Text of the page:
The recent buzzworthy item about Karen Brown is that her impressive piece, Primrose Path, won Best in Show at the recent Headwaters Arts Artful Revival Festival Exhibition. With 52 artists from across Ontario submitting work to this show, it is wonderful recognition for this Erin resident. Karen’s arts practice involves working with that ancient technique, encaustic wax and mixed media. What is notable is that this involves working with beeswax and that she and her husband, Joel, harvest the wax she uses from their own hives.
Encaustic work is a 3,000-year-old tradition and one that Karen fearlessly engages with, whether in collaboration or the different media she introduces or the new techniques she tries.
Starting with the underpainting, this is blocked in with Pan Pastels applied with a sponge. More layers are added using lightweight fabric from natural fibres, such as cotton, bamboo, and silk. The layering continues with more paint and wax, then introducing handmade papers, such as Kozo and mulberry paper.
With up to 60 layers in a piece, the building up process with the wax and pigment of the colours yields a unique look of the colour appearing to float as it cannot chemically bind to the wax. The process continues as Karen has been experimenting with the three-dimensionality of the medium by carving out to reveal what had been hidden. She comments that “you learn to let go with wax, it is a cathartic feel” compared to other practices where more control is required and you can feel overwhelmed.
The very nature of the materials she uses, oils, chalk pastels, watercolour, the wax, let her return to pieces years later. Musing on that process she remarks that “it is very forgiving, you can go back to it years later, like memories”. This is like the ‘ghost images’ she finds herself revealing with the carving techniques she is currently using.
Things that are pretty, like the patterns in damask, attract her, yet so do derelict images, in particular the many abandoned farmsteads in southern Ontario. When she works with photographs of old barns, the outbuildings from a farm, it is a way of preserving history and still feeling the pulse of that lifestyle, which all across the country is how Canada was settled and developed.
Highlighting her love of contrast, Karen Brown discusses how she is using this ancient encaustic technique with images she has manipulated on a computer, floating the images through the layers of wax, and then constructing her own patterns. This search for meaning as she explores what her techniques yield and what the symbolic significance is, characterizes her so well.
Her artistic practise is further grounded in history as she uses quotations from Shakespeare’s works. The work with this medium lends itself to an old-world feel with the fog, or floating feeling being quite ethereal.
“When it’s foggy, things aren’t as clear. I want to see through the fog. I try to be self-aware. Right now I’m very aware of my discomfort and I am okay to be there.”
While the matter of fact acceptance of how our world changed so quickly doesn’t mean it feels great, Karen Brown is restructuring and adapting to what is possible for her life. Her day job, while coming to a temporary halt, did resume with some interim part-time work and a renegotiated contract this fall. The Hive Encaustic Studio at Alton Mill Arts Centre is her shared studio space with Kim Kool, which allows each of them to pursue teaching their own workshops or classes and to have a working space with other like-minded creatives, all of them members of Headwaters Arts.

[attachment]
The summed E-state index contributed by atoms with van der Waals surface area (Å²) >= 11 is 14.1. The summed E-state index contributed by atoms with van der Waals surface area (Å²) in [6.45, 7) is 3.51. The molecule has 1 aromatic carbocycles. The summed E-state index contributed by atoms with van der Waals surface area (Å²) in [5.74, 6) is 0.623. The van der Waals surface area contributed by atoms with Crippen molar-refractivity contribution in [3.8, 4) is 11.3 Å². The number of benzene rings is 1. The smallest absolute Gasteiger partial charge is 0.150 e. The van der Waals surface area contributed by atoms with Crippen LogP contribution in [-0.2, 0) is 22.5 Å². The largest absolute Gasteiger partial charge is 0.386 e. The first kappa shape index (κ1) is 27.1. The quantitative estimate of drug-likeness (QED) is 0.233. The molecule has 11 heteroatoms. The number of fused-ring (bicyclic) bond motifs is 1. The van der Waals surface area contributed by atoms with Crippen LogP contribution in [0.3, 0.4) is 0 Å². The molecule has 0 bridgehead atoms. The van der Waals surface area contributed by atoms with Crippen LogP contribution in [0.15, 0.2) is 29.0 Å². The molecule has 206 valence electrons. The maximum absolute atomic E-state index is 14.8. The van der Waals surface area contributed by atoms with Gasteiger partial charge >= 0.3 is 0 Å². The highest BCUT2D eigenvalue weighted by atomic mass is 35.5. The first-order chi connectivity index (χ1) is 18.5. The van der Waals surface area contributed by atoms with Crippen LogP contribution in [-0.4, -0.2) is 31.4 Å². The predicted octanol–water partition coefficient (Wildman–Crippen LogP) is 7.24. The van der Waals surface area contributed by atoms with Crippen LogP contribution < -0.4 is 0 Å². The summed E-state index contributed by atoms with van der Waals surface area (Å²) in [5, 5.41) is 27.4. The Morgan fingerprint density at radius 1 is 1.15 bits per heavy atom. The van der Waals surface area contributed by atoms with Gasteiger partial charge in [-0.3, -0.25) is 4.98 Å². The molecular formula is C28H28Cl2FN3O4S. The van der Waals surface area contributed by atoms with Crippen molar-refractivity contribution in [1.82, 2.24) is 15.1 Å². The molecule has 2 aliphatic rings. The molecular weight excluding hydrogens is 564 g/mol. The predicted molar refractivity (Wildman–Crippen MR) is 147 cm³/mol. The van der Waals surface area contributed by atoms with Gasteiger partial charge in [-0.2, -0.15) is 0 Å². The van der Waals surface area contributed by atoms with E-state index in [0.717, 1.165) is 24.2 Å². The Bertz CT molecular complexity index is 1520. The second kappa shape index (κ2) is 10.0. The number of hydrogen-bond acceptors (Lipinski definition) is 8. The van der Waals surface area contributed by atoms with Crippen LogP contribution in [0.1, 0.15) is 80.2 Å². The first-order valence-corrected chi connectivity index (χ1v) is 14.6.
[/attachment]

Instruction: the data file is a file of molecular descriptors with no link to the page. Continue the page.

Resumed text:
Having grown up on a farm in southern Ontario where her parents raised produce with their market gardening business, her roots and attachment to the land and its importance to communities are deep and strong. With her day jobs in landscape and property maintenance, Karen maintains her affinity for the outdoors and land. She finds it offers her another sort of canvas for expression with the ordering of line, shape, form, texture, and colour.
“Good photographers make you feel. I do that with paint, I create emotions. Looking at the land, I see the overall form and shapes.”
So although we discussed how people are suspended and are living in a fog in the sense of so much that is unknown, Karen holds space with those feelings. She explains that “the ghost images and carving out technique are how I am finding myself in my paintings and what I need to do right now.”
If the Primrose Path is any indication, we can be assured that Karen’s path is an inspirational one and one which is taking her in an important direction. We might well join her on an excursion on that path and enjoy the discoveries which await us on that journey.
Note: The Primrose Path is currently hanging in the Pond Gallery at the Alton Mill Arts Centre with select pieces left on view after the Artful Revival Festival Exhibition closed. It may be enjoyed there Wednesdays – Sundays and all holiday Mondays from 10 – 5.
Thumbnail Sketches is a column Connie Munson, local photographer, artist, and writer, has developed for various arts organizations to profile their artist-members. She is a local writer and photographer who enjoys discovering the ‘backstories’ of artists and learning about their creative process. Connie is a director on the board of Headwaters Arts, which has their gallery in the Alton Mill Arts Centre in Caledon, a member of several other arts organizations, and may be reached at firstname.lastname@example.org.
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